As we reflect on 2012, there were a number of gun related incidents that made many of us outraged. The senseless shooting at the movie theatre in Aurora, Colorado; the Sikh Temple shooting in Oak Creek; and most recently, the shooting in Newtown, Connecticut that took the lives of innocent little children and their teachers.
Quite often, gun violence has been associated with urban central city neighborhoods and it is true that urban violence is much too prevalent. For example, both locally and nationally, in some African American neighborhoods, we have black males killing other black males with guns in alarming numbers. However, most of the high profile mass shootings have occurred in smaller suburban communities where violent crime is typically low. The point is, with easy access to guns, gun violence can happen anywhere.
There is no way to know exactly how many firearms are in the US, but the National Rifle Association estimates that there are nearly 300 million, including nearly 100 million handguns. With this number of guns, it is no coincidence that the US has the highest gun related murder rate of any developed country.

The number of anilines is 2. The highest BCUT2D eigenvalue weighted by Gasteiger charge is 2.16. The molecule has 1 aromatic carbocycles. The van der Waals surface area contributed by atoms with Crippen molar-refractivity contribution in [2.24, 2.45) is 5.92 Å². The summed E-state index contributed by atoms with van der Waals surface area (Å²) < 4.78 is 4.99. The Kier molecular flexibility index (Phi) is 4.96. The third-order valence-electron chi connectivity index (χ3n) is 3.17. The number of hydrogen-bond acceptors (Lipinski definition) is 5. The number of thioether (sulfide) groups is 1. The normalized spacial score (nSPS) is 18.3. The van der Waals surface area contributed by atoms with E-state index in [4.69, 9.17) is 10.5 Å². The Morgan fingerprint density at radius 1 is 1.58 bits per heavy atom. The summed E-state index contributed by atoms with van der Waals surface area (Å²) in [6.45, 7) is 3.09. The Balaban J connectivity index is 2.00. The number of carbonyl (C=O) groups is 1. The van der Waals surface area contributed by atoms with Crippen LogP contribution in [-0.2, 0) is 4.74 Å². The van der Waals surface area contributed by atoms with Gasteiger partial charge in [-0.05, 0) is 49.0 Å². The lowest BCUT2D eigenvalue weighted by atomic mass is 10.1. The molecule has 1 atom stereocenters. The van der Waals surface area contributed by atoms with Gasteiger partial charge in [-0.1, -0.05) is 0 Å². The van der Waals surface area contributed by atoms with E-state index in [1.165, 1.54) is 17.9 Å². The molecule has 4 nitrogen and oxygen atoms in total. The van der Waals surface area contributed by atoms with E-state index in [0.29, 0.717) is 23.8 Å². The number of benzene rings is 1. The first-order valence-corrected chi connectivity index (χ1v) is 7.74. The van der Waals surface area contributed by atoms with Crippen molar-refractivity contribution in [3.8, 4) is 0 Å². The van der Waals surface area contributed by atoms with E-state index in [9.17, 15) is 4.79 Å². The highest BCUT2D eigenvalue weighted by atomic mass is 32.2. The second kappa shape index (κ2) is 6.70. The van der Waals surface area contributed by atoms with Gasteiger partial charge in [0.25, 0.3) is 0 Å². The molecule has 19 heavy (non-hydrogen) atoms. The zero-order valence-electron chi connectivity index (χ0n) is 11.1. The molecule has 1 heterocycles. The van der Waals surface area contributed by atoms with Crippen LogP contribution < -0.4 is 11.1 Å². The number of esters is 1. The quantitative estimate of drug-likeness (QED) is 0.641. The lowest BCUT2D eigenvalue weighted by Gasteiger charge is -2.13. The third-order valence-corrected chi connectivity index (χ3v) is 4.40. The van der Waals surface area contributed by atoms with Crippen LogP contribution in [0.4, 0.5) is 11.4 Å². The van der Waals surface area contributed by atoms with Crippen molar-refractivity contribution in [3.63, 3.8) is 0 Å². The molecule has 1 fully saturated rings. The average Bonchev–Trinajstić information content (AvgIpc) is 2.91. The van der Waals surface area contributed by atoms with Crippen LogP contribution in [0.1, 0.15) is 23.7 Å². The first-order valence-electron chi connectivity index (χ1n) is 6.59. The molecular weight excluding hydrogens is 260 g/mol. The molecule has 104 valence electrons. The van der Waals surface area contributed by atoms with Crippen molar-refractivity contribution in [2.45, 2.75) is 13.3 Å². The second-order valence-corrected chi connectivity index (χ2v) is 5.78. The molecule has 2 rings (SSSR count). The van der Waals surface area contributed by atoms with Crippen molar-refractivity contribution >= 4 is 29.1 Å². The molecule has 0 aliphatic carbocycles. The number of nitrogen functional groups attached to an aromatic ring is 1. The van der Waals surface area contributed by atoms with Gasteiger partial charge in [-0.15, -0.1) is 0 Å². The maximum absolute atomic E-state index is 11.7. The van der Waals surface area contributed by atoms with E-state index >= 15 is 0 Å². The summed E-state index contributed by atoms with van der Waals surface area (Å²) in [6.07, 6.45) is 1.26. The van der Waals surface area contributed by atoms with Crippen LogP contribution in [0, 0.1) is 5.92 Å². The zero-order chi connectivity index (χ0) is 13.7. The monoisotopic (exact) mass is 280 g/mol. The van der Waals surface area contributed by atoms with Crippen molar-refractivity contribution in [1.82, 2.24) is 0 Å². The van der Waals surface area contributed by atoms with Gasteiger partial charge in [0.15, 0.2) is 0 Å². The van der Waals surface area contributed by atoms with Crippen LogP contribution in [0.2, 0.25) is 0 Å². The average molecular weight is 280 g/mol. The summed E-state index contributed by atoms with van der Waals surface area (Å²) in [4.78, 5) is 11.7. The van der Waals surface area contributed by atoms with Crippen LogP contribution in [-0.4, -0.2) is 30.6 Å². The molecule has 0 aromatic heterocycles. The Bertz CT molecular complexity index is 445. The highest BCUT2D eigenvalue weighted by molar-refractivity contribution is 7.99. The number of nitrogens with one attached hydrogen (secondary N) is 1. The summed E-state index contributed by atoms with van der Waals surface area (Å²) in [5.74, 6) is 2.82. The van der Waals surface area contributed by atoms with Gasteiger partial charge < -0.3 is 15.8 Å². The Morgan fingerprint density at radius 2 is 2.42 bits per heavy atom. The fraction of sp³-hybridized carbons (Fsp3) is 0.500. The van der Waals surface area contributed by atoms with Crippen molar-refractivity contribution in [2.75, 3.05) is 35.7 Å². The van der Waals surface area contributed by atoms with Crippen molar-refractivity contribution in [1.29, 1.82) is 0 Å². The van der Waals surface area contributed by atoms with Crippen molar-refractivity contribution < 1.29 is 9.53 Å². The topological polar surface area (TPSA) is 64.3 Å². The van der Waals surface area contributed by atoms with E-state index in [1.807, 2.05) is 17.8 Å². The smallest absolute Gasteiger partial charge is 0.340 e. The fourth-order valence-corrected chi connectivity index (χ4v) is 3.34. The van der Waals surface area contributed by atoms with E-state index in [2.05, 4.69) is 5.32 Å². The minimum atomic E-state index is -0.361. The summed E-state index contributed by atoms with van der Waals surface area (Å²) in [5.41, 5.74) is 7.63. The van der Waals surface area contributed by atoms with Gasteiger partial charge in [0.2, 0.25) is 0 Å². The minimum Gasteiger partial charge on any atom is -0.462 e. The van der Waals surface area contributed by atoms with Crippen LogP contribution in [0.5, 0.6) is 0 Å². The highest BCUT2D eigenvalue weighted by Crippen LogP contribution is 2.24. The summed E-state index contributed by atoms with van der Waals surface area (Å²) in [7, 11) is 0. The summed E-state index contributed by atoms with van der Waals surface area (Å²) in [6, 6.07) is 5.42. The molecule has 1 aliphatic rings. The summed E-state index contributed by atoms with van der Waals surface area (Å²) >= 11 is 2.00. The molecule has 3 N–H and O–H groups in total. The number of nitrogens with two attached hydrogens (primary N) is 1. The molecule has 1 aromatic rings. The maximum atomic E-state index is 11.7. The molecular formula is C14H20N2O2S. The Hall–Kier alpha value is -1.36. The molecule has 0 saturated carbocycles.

It is past time for our nation to have a serious discussion about the proliferation of guns in our society. I am not suggesting that we prevent law abiding citizens from their right to bear arms; nor am I suggesting that we stop hunters and sportsmen from having guns for those purposes.
But I am suggesting that we discuss having sensible gun controls and whether people need to have assault weapons with large amounts of ammunition. We also need to discuss removing and making it more difficult for people to obtain illegal handguns. As President Obama said, “dealing with the issue of gun violence is complex, but that is not a reason for us to do nothing.”
The removal of assault weapons and reducing the number of illegal handguns will not totally end gun violence, but these actions will be two specific steps in our effort to address the carnage and pain that gun violence causes.
Ralph Hollmon, President & CEO, Milwaukee Urban League